When my 18-month-old came to visit, he crawled into bed with me, tentatively curious about the baby but really seeking the comfort of his mama’s body. My wide torso fit both babies snuggled in my embrace, my heart beat the familiar rhythm meant to calm them as their bobble heads lay on my soft pillow of a chest. The anxiety that met my son when he saw the new baby melted away when he found his cradle spot in the crease between my cushy upper arm and the side of my breast. His head rested easy and secure, his heart rested safe.
Six months later I examine my body. Stretchmarks, hippier hips, fuller face, juicy thighs, fat fingers, leaky breasts, marshmallow arms. Some changes will reverse in time and some won’t. And for the first time since that summer of 1985, I am not dismayed at my spreading thighs or my other physical imperfections. When my husband celebrates my body, when my son nestles his head against my shoulder with his arms tight around my neck, when my daughter nurses at my large breast, I look at myself and think, This is the way my body should look. It has experienced and adventured through years of life. It has made life and given birth to life and sustained life and protected life. It should not come out of that unscathed or unchanged or unmarked.
I do not know what happened to Elizabeth or what she thinks of her thighs now. But I know what I think of mine—I love them. I love how fat they get when I sit down. I love how they jiggle when I run after my son at the park. I love how they spread twice to make room for life entering this world. I look at this scarred, changed, strong, lopsided, plump body, and instead of feeling shame for what it hasn’t done, I joyfully and proudly celebrate what it has done.
When we did our 100 Days of Praying for Marriage a couple of years ago, we wanted to pray for couples who have suffered the death of a child but I was at a loss. I couldn’t imagine the depth of the pain and the subsequent emotions after losing a child, much less how it would affect a marriage. So I asked my aunt, whose second son died when he was just five years old. I don’t remember him because I was just a baby, but I always felt like I knew him–our family speaks of him regularly as though it were just yesterday he was running around with a football and telling people about Jesus. I feel blessed to know him even in this way, and I look so forward to getting to spend eternity getting to know him face to face.
Anyway, my aunt had powerful, wise insight into how to pray for these couples. I have prayed her words many times and hope that it spurs your heart to pray for these couples as well. Last year, my aunt went to be with Jesus after a 20+ year battle with cancer. Praying her words brings me comfort now, knowing that she and her little boy have been reunited.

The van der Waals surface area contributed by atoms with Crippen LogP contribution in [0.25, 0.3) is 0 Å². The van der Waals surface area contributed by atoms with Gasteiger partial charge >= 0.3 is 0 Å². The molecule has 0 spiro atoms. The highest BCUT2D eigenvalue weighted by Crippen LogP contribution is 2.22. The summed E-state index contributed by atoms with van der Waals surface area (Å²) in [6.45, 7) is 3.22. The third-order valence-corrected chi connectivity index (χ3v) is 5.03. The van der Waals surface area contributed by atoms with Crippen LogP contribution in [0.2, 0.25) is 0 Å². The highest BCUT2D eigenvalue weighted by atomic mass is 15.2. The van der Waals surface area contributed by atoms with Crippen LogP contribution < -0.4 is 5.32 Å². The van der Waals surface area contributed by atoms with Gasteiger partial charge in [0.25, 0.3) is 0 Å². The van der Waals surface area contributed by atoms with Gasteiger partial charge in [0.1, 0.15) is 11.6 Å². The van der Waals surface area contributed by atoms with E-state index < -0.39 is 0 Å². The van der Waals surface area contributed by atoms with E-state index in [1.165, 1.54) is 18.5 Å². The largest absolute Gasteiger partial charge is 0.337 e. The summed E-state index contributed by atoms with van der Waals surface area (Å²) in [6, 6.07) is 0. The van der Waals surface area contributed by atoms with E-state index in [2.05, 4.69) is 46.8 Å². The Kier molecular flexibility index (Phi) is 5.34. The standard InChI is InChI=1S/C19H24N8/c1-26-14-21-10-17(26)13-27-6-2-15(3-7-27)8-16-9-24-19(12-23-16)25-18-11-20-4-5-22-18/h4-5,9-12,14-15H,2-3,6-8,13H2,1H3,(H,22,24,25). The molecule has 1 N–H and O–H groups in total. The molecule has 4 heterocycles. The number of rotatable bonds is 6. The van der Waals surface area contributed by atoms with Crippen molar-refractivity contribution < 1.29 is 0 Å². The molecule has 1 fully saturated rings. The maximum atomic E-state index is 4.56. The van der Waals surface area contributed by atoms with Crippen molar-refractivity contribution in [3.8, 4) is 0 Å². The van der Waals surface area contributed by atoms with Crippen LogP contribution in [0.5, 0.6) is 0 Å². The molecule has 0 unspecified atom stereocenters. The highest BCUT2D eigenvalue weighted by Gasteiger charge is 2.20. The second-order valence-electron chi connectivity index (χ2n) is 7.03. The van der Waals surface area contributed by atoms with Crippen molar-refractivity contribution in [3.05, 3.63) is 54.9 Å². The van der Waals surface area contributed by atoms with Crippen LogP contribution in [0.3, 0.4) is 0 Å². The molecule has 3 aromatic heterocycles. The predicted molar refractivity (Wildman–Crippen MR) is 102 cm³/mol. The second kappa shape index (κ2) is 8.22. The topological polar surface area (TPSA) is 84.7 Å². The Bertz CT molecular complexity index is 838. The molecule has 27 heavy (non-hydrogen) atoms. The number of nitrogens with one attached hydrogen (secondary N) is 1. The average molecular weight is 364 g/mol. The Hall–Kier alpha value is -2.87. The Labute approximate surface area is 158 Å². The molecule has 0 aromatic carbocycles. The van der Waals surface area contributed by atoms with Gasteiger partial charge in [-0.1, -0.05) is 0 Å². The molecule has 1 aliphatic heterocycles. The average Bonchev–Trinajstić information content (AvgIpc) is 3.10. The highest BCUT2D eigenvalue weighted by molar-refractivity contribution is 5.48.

For each person to respect the other way of grieving. Pray that the couple would be able to commit to a prayer time together to help get through this. To set a separate time for the whole family to pray together. Pray specifically for God to help them rely on each other like never before. Pray for them to be open with one another. That they will not feel the need to protect each other from more suffering by not sharing with one another. In other words. Being truthful and open.
Aaron and I do not have a lot of experience fighting. We’ve been married for almost 7 years, and we just don’t fight all that often, for a variety of reasons. So when we do, I’m always taken by surprise. We have friends who have several fights a day, and I can count our fights on one hand. The danger is that if we’re not careful and thoughtful about fighting, we won’t do it well. I don’t want to be caught off guard when conflict does come up; also, we want to make sure we engage in redemptive conflict that prompts each of us toward Jesus and toward each other.
Anyway, I really loved this article, which speaks to why we shouldn’t be surprised when we fight with our spouses. I hope it encourages you!
My friend Jackie suggested today’s prayer, and I love it. She suggested praying for people who realize their spouse is not their best friend anymore–for the devastation that realization brings and the sadness and heart break. I pray for the relationship, that it can be mended and that true pursuit can begin again. I pray against anger and bitterness but for hope and joy in the promise of love. I pray that both spouses will remember why they married each other in the first place and rekindle and nurture that joy of discovery.